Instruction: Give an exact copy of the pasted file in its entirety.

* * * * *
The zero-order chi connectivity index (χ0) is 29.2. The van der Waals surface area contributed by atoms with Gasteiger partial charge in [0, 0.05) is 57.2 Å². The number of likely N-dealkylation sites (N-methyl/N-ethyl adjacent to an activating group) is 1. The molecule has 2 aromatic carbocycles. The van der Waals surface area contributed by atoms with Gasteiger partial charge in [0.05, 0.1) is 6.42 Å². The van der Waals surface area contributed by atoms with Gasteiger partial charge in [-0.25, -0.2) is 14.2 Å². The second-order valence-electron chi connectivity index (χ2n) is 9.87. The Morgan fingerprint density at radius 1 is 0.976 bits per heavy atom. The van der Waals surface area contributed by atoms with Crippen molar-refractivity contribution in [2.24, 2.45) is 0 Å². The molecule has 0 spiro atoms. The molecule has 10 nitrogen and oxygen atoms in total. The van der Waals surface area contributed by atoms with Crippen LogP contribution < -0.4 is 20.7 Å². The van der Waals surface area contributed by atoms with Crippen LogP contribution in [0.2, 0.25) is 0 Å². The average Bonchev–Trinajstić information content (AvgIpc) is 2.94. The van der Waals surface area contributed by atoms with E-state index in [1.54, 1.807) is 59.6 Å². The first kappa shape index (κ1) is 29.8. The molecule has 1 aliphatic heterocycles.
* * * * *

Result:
The zero-order chi connectivity index (χ0) is 29.2. The van der Waals surface area contributed by atoms with Gasteiger partial charge in [0, 0.05) is 57.2 Å². The number of likely N-dealkylation sites (N-methyl/N-ethyl adjacent to an activating group) is 1. The molecule has 2 aromatic carbocycles. The van der Waals surface area contributed by atoms with Gasteiger partial charge in [0.05, 0.1) is 6.42 Å². The van der Waals surface area contributed by atoms with Gasteiger partial charge in [-0.25, -0.2) is 14.2 Å². The second-order valence-electron chi connectivity index (χ2n) is 9.87. The Morgan fingerprint density at radius 1 is 0.976 bits per heavy atom. The van der Waals surface area contributed by atoms with Crippen molar-refractivity contribution in [2.24, 2.45) is 0 Å². The molecule has 0 spiro atoms. The molecule has 10 nitrogen and oxygen atoms in total. The van der Waals surface area contributed by atoms with Crippen LogP contribution < -0.4 is 20.7 Å². The van der Waals surface area contributed by atoms with Crippen LogP contribution in [0.2, 0.25) is 0 Å². The average Bonchev–Trinajstić information content (AvgIpc) is 2.94. The van der Waals surface area contributed by atoms with E-state index in [1.54, 1.807) is 59.6 Å². The first kappa shape index (κ1) is 29.8. The molecule has 1 aliphatic heterocycles.